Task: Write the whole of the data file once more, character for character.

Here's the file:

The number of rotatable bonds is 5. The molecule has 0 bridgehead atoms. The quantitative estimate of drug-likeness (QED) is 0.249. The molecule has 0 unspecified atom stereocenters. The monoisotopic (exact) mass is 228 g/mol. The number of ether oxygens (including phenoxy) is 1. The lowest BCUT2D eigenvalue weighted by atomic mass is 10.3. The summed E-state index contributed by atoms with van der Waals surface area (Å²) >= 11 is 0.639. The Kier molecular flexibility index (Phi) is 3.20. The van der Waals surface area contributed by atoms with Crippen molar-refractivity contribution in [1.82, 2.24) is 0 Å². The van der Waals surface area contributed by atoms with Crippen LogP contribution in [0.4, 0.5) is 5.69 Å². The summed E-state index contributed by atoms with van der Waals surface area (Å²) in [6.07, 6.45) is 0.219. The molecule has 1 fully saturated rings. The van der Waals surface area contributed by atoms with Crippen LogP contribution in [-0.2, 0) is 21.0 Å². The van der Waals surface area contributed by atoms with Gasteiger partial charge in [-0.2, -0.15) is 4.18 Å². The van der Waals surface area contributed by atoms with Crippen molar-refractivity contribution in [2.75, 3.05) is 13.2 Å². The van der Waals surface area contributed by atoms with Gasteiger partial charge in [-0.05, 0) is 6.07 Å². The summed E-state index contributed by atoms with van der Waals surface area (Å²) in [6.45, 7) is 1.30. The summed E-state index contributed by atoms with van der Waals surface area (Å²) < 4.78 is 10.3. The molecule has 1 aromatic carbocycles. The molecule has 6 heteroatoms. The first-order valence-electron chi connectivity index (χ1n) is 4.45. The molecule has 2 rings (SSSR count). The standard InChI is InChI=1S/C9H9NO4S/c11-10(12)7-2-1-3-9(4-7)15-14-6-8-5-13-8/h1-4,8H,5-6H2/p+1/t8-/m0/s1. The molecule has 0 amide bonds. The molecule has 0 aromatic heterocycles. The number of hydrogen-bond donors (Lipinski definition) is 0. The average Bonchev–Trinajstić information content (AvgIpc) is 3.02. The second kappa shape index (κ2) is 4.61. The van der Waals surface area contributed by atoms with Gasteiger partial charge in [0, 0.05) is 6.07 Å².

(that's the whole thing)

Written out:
The number of rotatable bonds is 5. The molecule has 0 bridgehead atoms. The quantitative estimate of drug-likeness (QED) is 0.249. The molecule has 0 unspecified atom stereocenters. The monoisotopic (exact) mass is 228 g/mol. The number of ether oxygens (including phenoxy) is 1. The lowest BCUT2D eigenvalue weighted by atomic mass is 10.3. The summed E-state index contributed by atoms with van der Waals surface area (Å²) >= 11 is 0.639. The Kier molecular flexibility index (Phi) is 3.20. The van der Waals surface area contributed by atoms with Crippen molar-refractivity contribution in [1.82, 2.24) is 0 Å². The van der Waals surface area contributed by atoms with Crippen LogP contribution in [0.4, 0.5) is 5.69 Å². The summed E-state index contributed by atoms with van der Waals surface area (Å²) in [6.07, 6.45) is 0.219. The molecule has 1 fully saturated rings. The van der Waals surface area contributed by atoms with Crippen LogP contribution in [-0.2, 0) is 21.0 Å². The van der Waals surface area contributed by atoms with Gasteiger partial charge in [-0.2, -0.15) is 4.18 Å². The van der Waals surface area contributed by atoms with Crippen molar-refractivity contribution in [2.75, 3.05) is 13.2 Å². The van der Waals surface area contributed by atoms with Gasteiger partial charge in [-0.05, 0) is 6.07 Å². The summed E-state index contributed by atoms with van der Waals surface area (Å²) in [6.45, 7) is 1.30. The summed E-state index contributed by atoms with van der Waals surface area (Å²) < 4.78 is 10.3. The molecule has 1 aromatic carbocycles. The molecule has 6 heteroatoms. The first-order valence-electron chi connectivity index (χ1n) is 4.45. The molecule has 2 rings (SSSR count). The standard InChI is InChI=1S/C9H9NO4S/c11-10(12)7-2-1-3-9(4-7)15-14-6-8-5-13-8/h1-4,8H,5-6H2/p+1/t8-/m0/s1. The molecule has 0 amide bonds. The molecule has 0 aromatic heterocycles. The number of hydrogen-bond donors (Lipinski definition) is 0. The average Bonchev–Trinajstić information content (AvgIpc) is 3.02. The second kappa shape index (κ2) is 4.61. The van der Waals surface area contributed by atoms with Gasteiger partial charge in [0, 0.05) is 6.07 Å².